The Leak Stereo 20 modified
by Tim Bailey
The Leak Stereo 20 modified.
All the replaced passive circuit components are commercially available audiophile quality, ie not Solens or MIT's Wundercaps.
Component choice was done to balance tonal quality, and to retain the wonderful midrange purity, speed and believability of tubes in up-to-date circuits. The total cost including labour and learning was not small, (about $Aus 2,000, or $US 1,300) but this is still a lot less than two new small tube amps would have cost me.
Two (2) rebuilt / modified Leak Stereo 20's, as a WIP they are now at Stage V. One is in pentode (not UL) and one in triode mode. So the originality types hate me!
Swapped for a Leak Stereo 60 which I was given and did not like compared to Radfords. Zero cost to that point!
Cost can be the only reason why HJ LEAK p/l dropped a choke from the TL12 Plus / Stereo 20 chassis, the value of using a tube rectifier is pretty low without one IMO, and they could have used metal diodes instead. This would have been in the same vein, being cheaper still! Maybe not!?
I tried to stay original - Anyway, three out of 6 replacement original type caps (NoS) were no better than the crappiest I had (leaky after a few hours) ; all good GZ34’s are NoS and were very expensive and ‘no serious guarantee’.
Back then I wanted all the power I could = max HT, so I didn’t put in a choke and stay with a tube psu. Instead I went the ‘big cap SS’ route. Hate me if you must.
The PSU uses an array of fast soft recovery diodes (a TPC rec’dn) then big 470 uf 400 volt Ni(ppon)ch(emi)con filter capacitors, at least they fit the can and recifier holes, there are some coupling and bleed resistors in there too!
3 of these caps in the triode amp, and just lately 4 in the pentode. HT is 320 volts (B+!), giving > 20 joules in both amps, and there is good decoupling. Ripple is > 20 db down on Leaks spec!
Each amp has one cap where the GZ 34 rectifier tube usually sits, just for a laugh! The next two are in the usual can pos'ns, and the 4th goes underneath.
Each is bypassed with 1 or more WIMA MKP and MKS. There is also an NTC thermistor on the AC in on both chassis.
The AC leads are hard wired.
They are not tweaky, hmmmm here comes a DIY braided lead experiment?
Gives higher HT volts, and a little more power, energy storage 24 times larger! [[(470+)*4]*[(320)*(320)]/2] c/f [[(32*3)]*[(240)*(240)]/2]. Storage being 1/2 the capacitance times the voltage squared. Ripple is now insignificant.
Yes, the transformer is pulsed a bit harder, but each pulse is for a lot shorter period, the 20 didn't come with a choke, so the original pulsed the TX as well! Overall the trannie runs cooler than before, because there's no valve rectifier pulling 2 amps from the heater windings!
Thermistor surge protection / soft start, fuse sockets and new fuses all cleaned and polished. Don't laugh this is audible, try it. Can't find the power resistor (used as a slow blow fuse by HJL). Bill must have removed it.
Audio stage mods:
For each stereo chassis – 1 X 6DJ8 (shared) – 2 of 6CG7 (LTP and a fet CCS) - 2 of 2 X EL84M.
The input twin triode (with DC heaters and new ceramic sockets - NoS Mullard. It is flexible enough that I can use a few other tubes straight in eg. 6H30 and 6N1P.
Phase splitter/driver triodes are AWA and AWV Australian made NoS, and very good too, they’ve been in there >2 years now. 2 x Selected NOS Australian mfd (AWA/AWV) 6CG7 driver / phase splitter tubes, 1 per channel, replacing the 2 X 12AX7's. Bill has applied a FET Constant Current source circuit to this tube to hold it and the output tubes in balance. NB it is a differential stage and would need two CCS otherwise.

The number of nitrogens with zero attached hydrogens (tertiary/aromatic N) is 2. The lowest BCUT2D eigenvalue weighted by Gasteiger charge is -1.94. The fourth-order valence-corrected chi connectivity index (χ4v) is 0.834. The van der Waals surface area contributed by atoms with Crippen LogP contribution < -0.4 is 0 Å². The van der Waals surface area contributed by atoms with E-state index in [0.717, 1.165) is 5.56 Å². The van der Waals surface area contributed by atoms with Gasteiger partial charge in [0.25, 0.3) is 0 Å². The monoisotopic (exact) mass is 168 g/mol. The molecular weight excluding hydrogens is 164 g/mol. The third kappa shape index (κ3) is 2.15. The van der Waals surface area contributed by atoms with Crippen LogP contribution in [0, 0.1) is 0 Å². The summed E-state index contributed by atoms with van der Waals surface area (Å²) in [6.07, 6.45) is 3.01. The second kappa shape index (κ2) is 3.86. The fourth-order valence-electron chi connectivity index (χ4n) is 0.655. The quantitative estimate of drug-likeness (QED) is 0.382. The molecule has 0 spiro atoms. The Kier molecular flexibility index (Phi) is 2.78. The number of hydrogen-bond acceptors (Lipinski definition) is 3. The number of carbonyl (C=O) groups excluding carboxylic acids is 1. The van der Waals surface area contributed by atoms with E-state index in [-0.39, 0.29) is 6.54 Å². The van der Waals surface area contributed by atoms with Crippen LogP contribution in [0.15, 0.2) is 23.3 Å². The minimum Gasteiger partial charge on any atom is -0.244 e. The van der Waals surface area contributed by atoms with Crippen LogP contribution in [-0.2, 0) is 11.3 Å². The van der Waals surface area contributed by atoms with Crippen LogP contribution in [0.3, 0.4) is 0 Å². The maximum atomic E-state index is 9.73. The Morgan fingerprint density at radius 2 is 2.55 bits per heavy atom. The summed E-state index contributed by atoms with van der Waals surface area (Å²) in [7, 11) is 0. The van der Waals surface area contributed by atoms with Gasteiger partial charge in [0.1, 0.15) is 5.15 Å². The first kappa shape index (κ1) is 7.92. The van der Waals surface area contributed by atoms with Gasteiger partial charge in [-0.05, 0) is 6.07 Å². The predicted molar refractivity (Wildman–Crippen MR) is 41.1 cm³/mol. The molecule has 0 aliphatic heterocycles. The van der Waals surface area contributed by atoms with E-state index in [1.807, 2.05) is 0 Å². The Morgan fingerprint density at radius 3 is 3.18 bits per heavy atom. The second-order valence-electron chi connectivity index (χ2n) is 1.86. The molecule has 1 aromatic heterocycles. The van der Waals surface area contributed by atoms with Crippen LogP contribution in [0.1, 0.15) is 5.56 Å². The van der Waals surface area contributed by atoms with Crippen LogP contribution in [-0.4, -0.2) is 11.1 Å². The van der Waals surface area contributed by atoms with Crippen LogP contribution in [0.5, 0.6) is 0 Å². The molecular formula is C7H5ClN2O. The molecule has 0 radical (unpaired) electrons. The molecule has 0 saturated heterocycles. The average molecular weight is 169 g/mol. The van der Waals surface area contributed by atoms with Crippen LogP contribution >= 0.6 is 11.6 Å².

Note: This an extension of Mellotone (Haden Boardman's) 'Perfect Phase' rebuild (UK in HFW 2 years back), which use 12AU7 / ECC82's in both roles. (2 per amp). [The 6CG7 is used by Audio Research, Conrad Johnson et al, and is the Noval / 9-pin miniature equivalent of the famous Octal 6SN7 Mine are AWA and AWV NoS].
Yes, I know this is probably overkill, but all three small signal tubes are just idling, which is nice.
Global feedback caps and resistors replaced with high stability precision resistors and polystyrene caps.
All the coupling caps are Wima MKP's, the main circuit resistors are now 1% MFs, Beyschlag and Philips, and the cathode/bias resistors are 270 ohm non inductive power resistors (dark blue), I forget the brand. The caps and resistors tend to 'cross-compensate' the tempco effects and help the amps to settle stably once warmed up. Output power; 16 watts both channels into 8 ohm. Distortion? A lot less than 0.1%, ie 0.05%, but at 16 watts not 12 watts!. Watts @20 hz and at 20 khz is 16. Output impedance was also down good bit.
Feed back around the input and driver stages is lower due to using a 6dj8 input and a SCG7/6FQ7 phase splitter/driver. Took advantage of lower total and cathode feed-back in first and second triode stages, ie it's implicitly lower with the different tubes. Overall, total feed back is maybe a bit lower and sensitivity still well below 200 millivolts for full output.
I wanted to keep 6BQ5's have replaced them with Sovtek EL84M's. I did use up a set of eight 7189's JAN NoS (I think they may have been made in Japan though, National brand?).
I was lucky to get these for the price I did, they are not cheap now. While the EL84M Sovteks are, and are quite OK in this role. My memory says that the Sovtek EL84 M’s are not quite as nice as NoS 7189’s!
I replaced the RCA's with good ones (Teflon ins'n). New multi-way binding posts at 3/4 inch banana / pomona centres. One chassis has nickel plated brass and the other has gold plated brass but, I still use bare wires which I dip in cleaning fluid every few months.
“It isn’t a Leak anymore.” Or also “It doesn't sound like a Leak St20! Well, maybe not, but it does sound good. Quiet too.